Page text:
subsequently developed gastroenteritis. The attack rate
of gastroenteritis is:

• The risk of developing gastroenteritis in this population
was 61%.

Secondary Attack Rate

2) Secondary attack rate: is a measure of
the frequency of new cases of a disease
among the contacts of known cases.

• Example:

• Seven cases of hepatitis A occurred among 70 elderly
patients in an adult day care center.

• The total number of persons in the 7 affected families
were 32 .

• In several weeks,5 family members of the 7 infected
patients also developed hepatitis A.

• Calculate the attack rate and the secondary
attack rate among family contacts of those

• Cases of hepatitis A among the elderly = 7

• Number of elderly in the adult care center = 70

Attack rate = 7/70 x 100 = 10%

• Cases of hepatitis A among family contacts = 5

Number of persons at risk in the families (total number of
family member with elderly already infected) = 32-7 = 25

• Secondary attack rate = 5/25 x 100 = 20%

Mortality Measures

• Crude Mortality Rate: is a measure of the frequency of
 occurrence of death in a defined population during a
specified interval i.e. for a defined population over a
specified period of time

Crude   x10n

Example: In 2001, there were 12,000 deaths from all
causes among 2 million population of Atlanta, Georgia.

Crude deaths per 1000 population per year

•Case Fatality Rate: is the proportion of persons with a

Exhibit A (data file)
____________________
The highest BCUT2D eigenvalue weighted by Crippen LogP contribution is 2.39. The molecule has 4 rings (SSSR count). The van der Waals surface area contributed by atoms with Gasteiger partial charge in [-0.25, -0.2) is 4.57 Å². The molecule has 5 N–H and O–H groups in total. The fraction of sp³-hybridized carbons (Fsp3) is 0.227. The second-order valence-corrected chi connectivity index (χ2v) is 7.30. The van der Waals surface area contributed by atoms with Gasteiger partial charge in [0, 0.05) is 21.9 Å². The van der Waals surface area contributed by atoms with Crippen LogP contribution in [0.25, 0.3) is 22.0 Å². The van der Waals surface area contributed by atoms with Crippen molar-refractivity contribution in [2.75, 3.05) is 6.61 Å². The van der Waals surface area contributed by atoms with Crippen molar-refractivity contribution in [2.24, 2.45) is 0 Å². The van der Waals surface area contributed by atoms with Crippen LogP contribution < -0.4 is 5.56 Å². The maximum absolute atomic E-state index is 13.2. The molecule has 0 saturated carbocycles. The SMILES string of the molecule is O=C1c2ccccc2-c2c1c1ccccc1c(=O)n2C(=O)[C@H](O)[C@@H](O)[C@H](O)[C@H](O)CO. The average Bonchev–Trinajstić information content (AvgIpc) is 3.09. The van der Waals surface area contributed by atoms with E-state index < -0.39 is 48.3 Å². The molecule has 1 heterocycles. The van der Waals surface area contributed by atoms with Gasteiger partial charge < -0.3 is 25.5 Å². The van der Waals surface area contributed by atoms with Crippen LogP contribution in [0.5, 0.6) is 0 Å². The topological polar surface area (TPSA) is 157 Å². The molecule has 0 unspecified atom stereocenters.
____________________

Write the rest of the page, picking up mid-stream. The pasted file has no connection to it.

particular condition (cases) that die from the condition. It
is usually expressed in percent.

• Case Fatality Rate:

Example: in Richmond city, there were 500 cases of colon
cancer, of whom five died within a year after their initial
diagnosis. The case fatality rate for colon cancer in
Richmond city was:

5/500 x 100 = 1%

• Age-specific MR = is a mortality rate
limited to a particular age group.

• Infant Mortality Rate: is one of the most commonly
used measures for comparing health service among


Example: Denver, Colorado, with a population of 2.37
million, reported a total of 270 infant deaths and 30,000
live births in 1981.

• IMR = 270/30,000 x 1000 = 9 infant deaths per 1000 live
births per year.

• Neonatal Mortality Rate: is defined as the
period from birth up to 28 days.

E.g. Memphis, Tennessee, with a population of 1.37
million, reported a total number of 150 neonatal deaths
and 30,000 live births in 1982.

NMR = 150/30,000 x 1000 = 5

Five neonatal deaths per 1000 live births per year.

• Post neonatal mortality rate: The post neonatal period
is defined as the period from 28 days of age up to but
not including 1 year of age.

• Example: In Oakland California there were 2 million
births in 1995, of which 10,000 died before they reach
their first birth day. 7,500 of the infant died within the
first 28 days. Calculate the IMR, NMR and PNMR

• Live births 2,000,000
• Infant deaths 10,000
• Neonates 7,500
• Post
2,500 = 10,000 10,000-7,500

IMR = 10,000/2,000,000 x 1,000 = 5 per 1,000 live births
NMR = 7,500/2,000,000 x 1000 = 4 per 1,000 live births
PNMR = 2,500/2,000,000 x 1000 = 1 per 1,000 live births

• Years of Potential Life Lost (YPLL)= measure of
premature death

• Premature death = when a death occurs earlier than
expected if disease were not present.

• YPLL == Years lost before age 75 years or set age

• Difference between age 75 years and the age of